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Promise and Performance, FDR and the New Deal in the USA, 1933-45.

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Introduction

Timed History Essay Louise Todd 12N (Mr Beamish) Promise and Performance, FDR and the New Deal in the USA, 1933-45 A) What does source 1 reveal about Roosevelt's views on the role of government? It is my personal opinion that President Roosevelt believed that the government of America needed to get more involved with the affairs of the state. At the beginning of his speech Roosevelt states that 'A small group' of people had taken almost complete control over 'other people's' property, money, labour, and even 'other people's' lives. The 'small group' that Roosevelt refers too are Capitalists; people such as Henry Ford who in previous years had managed to gain so much wealth that they now had great economic status and control over others. By saying that the power had been concentrated into 'their own hands' Roosevelt is suggesting that power had only been invested into a small group of people, the wealthy business owners and employers. The 'other people' Roosevelt describes in his speech are ordinary American citizens, and Roosevelt believed that the capitalists should not overpower them, and there should be more equal opportunity. Roosevelt also says that the public should have a right to appeal against the government, and at the end of his speech he says that ...read more.

Middle

Different firms were encouraged to agree codes of practice to stop unfair competition such as price-cutting, also to agree on matters such as minimum wage and working conditions within the industry. Finally, Roosevelt wanted to ensure that the USA did not return to the excesses of the 1920's. The way Roosevelt proposed to deal with this problem was by passing to measures to regulate the stock exchange. Firstly Roosevelt set up the 'Truth-is-Securities Act' in 1933, which required brokers to offer their clientele realistic information about the securities they might be selling. Secondly, Roosevelt set up the 'Securities Act' in 1934 to oversee the stock market activities and prevent fraud. The two acts proved to be highly successful despite opposition from Wall Street insiders, and Wall Street gained a new credibility. C) Use you own knowledge Roosevelt tried to improve the lives of the poor and disadvantaged within the United States in the years 1933-45 in many ways. Roosevelt set up many of what were known as 'alphabet agencies' to conquer the problems within economy and society. In 1933 Roosevelt passed 'The Economy Act' which cut government and ex-soldiers' pensions. The promotion of industrial recovery was a priority for Roosevelt and the New Deal and 'The National Recovery Administration' (NRA) ...read more.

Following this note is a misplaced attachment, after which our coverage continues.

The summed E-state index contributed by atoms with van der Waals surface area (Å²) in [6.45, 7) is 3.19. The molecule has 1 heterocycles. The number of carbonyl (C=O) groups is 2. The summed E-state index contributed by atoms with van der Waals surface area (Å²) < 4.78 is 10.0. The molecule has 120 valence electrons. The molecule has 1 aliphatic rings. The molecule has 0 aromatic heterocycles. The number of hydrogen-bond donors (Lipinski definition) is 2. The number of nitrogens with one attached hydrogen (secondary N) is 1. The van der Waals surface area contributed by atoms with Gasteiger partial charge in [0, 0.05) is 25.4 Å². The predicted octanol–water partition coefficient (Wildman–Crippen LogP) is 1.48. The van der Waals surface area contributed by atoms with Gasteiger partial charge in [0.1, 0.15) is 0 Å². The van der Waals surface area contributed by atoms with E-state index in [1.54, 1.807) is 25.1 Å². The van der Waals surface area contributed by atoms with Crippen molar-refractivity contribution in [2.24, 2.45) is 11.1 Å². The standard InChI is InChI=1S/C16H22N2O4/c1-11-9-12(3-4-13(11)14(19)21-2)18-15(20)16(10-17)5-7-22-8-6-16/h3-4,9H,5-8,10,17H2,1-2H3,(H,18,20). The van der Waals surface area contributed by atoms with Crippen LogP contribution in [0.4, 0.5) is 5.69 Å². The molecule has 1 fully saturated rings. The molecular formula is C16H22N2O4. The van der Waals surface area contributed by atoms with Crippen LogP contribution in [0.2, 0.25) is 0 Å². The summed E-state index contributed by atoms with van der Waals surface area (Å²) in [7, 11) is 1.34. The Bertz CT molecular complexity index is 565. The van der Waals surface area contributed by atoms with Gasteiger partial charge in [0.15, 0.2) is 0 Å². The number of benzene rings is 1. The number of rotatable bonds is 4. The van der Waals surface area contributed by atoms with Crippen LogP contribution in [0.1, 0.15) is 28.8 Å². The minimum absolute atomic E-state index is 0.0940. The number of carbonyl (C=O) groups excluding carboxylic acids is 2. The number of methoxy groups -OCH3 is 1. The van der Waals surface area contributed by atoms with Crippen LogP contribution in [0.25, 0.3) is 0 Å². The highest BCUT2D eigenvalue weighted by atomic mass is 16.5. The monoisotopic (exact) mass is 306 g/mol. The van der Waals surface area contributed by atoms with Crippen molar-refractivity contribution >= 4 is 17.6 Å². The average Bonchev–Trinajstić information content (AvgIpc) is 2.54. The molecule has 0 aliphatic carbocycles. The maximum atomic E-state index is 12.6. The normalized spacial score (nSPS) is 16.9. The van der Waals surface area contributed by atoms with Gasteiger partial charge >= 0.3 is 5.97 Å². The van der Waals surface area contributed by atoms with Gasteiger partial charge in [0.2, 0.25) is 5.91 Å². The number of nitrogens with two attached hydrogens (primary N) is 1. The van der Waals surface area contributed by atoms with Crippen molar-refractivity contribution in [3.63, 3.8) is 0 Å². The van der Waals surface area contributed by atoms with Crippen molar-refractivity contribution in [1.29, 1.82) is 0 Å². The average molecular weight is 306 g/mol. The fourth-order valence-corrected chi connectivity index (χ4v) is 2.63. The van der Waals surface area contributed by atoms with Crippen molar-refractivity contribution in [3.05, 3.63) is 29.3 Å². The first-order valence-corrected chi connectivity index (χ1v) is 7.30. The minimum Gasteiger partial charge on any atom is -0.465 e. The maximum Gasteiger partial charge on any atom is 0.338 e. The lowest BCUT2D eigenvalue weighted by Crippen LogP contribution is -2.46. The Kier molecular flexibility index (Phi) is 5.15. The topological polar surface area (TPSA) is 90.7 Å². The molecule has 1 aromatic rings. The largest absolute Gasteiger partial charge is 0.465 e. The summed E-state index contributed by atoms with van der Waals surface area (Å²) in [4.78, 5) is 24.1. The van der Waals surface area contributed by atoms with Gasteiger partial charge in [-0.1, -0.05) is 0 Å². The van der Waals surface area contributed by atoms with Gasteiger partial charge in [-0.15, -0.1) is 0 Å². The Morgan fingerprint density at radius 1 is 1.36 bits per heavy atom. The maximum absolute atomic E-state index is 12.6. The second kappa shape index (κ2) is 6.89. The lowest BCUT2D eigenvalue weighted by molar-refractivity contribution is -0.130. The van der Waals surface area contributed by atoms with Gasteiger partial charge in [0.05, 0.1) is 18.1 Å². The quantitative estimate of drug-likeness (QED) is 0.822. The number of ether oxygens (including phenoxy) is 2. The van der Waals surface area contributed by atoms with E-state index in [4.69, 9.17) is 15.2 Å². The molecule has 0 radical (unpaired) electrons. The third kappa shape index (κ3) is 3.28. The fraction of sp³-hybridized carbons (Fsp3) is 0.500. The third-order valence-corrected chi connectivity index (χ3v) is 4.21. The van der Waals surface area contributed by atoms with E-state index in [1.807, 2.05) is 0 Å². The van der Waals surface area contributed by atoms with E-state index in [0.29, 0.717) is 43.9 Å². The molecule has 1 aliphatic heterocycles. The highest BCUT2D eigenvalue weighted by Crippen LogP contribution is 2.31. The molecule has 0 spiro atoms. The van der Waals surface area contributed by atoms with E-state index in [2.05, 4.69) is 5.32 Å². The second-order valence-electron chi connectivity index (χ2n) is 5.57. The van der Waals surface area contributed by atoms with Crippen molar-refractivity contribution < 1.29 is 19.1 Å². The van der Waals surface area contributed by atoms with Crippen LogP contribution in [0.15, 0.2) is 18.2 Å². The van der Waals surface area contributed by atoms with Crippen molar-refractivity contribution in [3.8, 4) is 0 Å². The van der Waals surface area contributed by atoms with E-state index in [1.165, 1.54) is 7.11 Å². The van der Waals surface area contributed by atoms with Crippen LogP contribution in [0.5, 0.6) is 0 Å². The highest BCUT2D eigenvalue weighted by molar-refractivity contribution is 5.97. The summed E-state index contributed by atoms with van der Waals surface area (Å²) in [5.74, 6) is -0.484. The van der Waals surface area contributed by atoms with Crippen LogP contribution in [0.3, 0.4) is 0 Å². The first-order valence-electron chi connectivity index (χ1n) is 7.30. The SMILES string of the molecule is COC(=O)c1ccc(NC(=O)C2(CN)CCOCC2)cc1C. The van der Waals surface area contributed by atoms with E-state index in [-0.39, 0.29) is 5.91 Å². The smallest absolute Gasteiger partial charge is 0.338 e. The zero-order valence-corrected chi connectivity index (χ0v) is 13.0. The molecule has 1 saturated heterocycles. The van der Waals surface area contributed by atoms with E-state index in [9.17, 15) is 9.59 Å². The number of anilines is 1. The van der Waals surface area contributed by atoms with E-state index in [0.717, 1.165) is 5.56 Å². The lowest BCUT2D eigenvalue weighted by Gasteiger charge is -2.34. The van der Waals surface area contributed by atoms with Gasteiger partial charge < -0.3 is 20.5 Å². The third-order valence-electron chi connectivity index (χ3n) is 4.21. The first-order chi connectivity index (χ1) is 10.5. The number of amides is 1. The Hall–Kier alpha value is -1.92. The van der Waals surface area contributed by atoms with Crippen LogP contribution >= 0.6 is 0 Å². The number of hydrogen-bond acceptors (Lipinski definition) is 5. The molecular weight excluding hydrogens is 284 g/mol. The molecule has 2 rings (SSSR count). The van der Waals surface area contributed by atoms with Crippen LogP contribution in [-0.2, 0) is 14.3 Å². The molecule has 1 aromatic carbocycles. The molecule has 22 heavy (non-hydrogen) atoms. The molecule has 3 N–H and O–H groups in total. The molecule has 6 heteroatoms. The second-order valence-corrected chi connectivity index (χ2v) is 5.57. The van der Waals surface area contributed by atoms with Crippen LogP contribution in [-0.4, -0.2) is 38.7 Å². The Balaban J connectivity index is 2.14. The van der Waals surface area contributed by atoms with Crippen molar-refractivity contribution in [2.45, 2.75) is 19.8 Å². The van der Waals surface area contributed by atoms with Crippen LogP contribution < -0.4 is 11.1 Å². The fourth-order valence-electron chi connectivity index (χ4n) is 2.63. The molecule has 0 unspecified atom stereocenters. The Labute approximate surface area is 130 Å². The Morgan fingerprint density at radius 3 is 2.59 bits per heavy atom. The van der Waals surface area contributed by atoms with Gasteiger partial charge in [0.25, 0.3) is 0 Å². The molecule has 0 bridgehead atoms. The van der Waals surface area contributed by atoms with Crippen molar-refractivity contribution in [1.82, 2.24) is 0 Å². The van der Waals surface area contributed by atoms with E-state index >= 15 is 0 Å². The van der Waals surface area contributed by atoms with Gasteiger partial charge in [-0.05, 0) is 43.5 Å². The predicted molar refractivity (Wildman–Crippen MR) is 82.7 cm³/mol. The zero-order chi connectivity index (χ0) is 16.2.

Conclusion

The people in these states of the US suffered greatly because dust storms spread from the Dust Bowl area. The drought was the worst ever in U.S. history, covering more than 75 percent of the country and affecting 27 states severely. These people did not benefit from the New Deal. To conclude I would say that Roosevelt looked as if he were helping the people of the US. In my opinion he certainly did more than Henry Hoover, however even though Roosevelt set up such a vast variety of schemes to look after 'the common man' He seemed to leave out certain groups of people. IT was certain that his main focuses were Agriculture and Industry, Roosevelt wanted to make the USA economically strong once more, and although the majority of people benefited, lot's of others did not, and found that because the alphabet agencies only employed certain groups, they had no choice but unemployment. FDR made a promise that the government would become more centralised and involved with the US as a whole. I believe that he kept to this promise, and he knew how to play up to the media and keep his promise (Fire side chats). What he did not do however, was reform the lives of all the poor and disadvantaged within America to the full extent that he promised. (50 mins) ...read more.

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